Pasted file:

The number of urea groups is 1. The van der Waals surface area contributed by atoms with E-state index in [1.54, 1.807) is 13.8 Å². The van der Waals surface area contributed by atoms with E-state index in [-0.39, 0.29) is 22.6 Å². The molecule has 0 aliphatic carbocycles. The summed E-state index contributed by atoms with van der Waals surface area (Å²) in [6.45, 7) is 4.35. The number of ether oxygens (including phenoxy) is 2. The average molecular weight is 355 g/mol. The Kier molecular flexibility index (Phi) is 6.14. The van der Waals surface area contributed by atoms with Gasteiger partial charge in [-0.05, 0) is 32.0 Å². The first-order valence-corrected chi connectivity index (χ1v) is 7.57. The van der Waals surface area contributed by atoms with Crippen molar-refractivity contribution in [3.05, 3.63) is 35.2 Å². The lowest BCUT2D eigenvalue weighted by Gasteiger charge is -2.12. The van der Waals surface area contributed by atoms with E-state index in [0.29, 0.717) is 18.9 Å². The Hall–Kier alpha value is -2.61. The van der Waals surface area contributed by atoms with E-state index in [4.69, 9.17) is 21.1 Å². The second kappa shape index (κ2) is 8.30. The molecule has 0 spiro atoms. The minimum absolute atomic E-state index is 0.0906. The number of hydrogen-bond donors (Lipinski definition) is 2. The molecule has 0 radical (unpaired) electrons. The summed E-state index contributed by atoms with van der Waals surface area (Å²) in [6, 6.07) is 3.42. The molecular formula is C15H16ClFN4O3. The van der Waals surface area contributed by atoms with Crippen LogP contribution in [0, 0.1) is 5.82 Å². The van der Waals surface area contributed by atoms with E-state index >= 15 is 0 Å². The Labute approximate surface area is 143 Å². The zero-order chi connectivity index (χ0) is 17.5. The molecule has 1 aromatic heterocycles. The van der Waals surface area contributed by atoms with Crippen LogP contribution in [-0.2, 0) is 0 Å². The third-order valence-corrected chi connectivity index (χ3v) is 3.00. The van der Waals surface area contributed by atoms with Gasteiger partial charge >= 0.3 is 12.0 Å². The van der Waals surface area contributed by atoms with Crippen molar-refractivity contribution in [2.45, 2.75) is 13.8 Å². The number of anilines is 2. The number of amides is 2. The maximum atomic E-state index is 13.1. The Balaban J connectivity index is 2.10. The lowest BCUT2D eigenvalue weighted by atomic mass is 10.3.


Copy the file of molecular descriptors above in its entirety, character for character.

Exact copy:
The number of urea groups is 1. The van der Waals surface area contributed by atoms with E-state index in [1.54, 1.807) is 13.8 Å². The van der Waals surface area contributed by atoms with E-state index in [-0.39, 0.29) is 22.6 Å². The molecule has 0 aliphatic carbocycles. The summed E-state index contributed by atoms with van der Waals surface area (Å²) in [6.45, 7) is 4.35. The number of ether oxygens (including phenoxy) is 2. The average molecular weight is 355 g/mol. The Kier molecular flexibility index (Phi) is 6.14. The van der Waals surface area contributed by atoms with Gasteiger partial charge in [-0.05, 0) is 32.0 Å². The first-order valence-corrected chi connectivity index (χ1v) is 7.57. The van der Waals surface area contributed by atoms with Crippen molar-refractivity contribution in [3.05, 3.63) is 35.2 Å². The lowest BCUT2D eigenvalue weighted by Gasteiger charge is -2.12. The van der Waals surface area contributed by atoms with E-state index in [0.29, 0.717) is 18.9 Å². The Hall–Kier alpha value is -2.61. The van der Waals surface area contributed by atoms with E-state index in [4.69, 9.17) is 21.1 Å². The second kappa shape index (κ2) is 8.30. The molecule has 0 spiro atoms. The minimum absolute atomic E-state index is 0.0906. The number of hydrogen-bond donors (Lipinski definition) is 2. The molecule has 0 radical (unpaired) electrons. The summed E-state index contributed by atoms with van der Waals surface area (Å²) in [6, 6.07) is 3.42. The molecular formula is C15H16ClFN4O3. The van der Waals surface area contributed by atoms with Crippen LogP contribution in [0, 0.1) is 5.82 Å². The van der Waals surface area contributed by atoms with E-state index >= 15 is 0 Å². The Labute approximate surface area is 143 Å². The zero-order chi connectivity index (χ0) is 17.5. The molecule has 1 aromatic heterocycles. The van der Waals surface area contributed by atoms with Crippen LogP contribution in [-0.2, 0) is 0 Å². The third-order valence-corrected chi connectivity index (χ3v) is 3.00. The van der Waals surface area contributed by atoms with Gasteiger partial charge >= 0.3 is 12.0 Å². The van der Waals surface area contributed by atoms with Crippen molar-refractivity contribution in [2.45, 2.75) is 13.8 Å². The number of anilines is 2. The number of amides is 2. The maximum atomic E-state index is 13.1. The Balaban J connectivity index is 2.10. The lowest BCUT2D eigenvalue weighted by atomic mass is 10.3.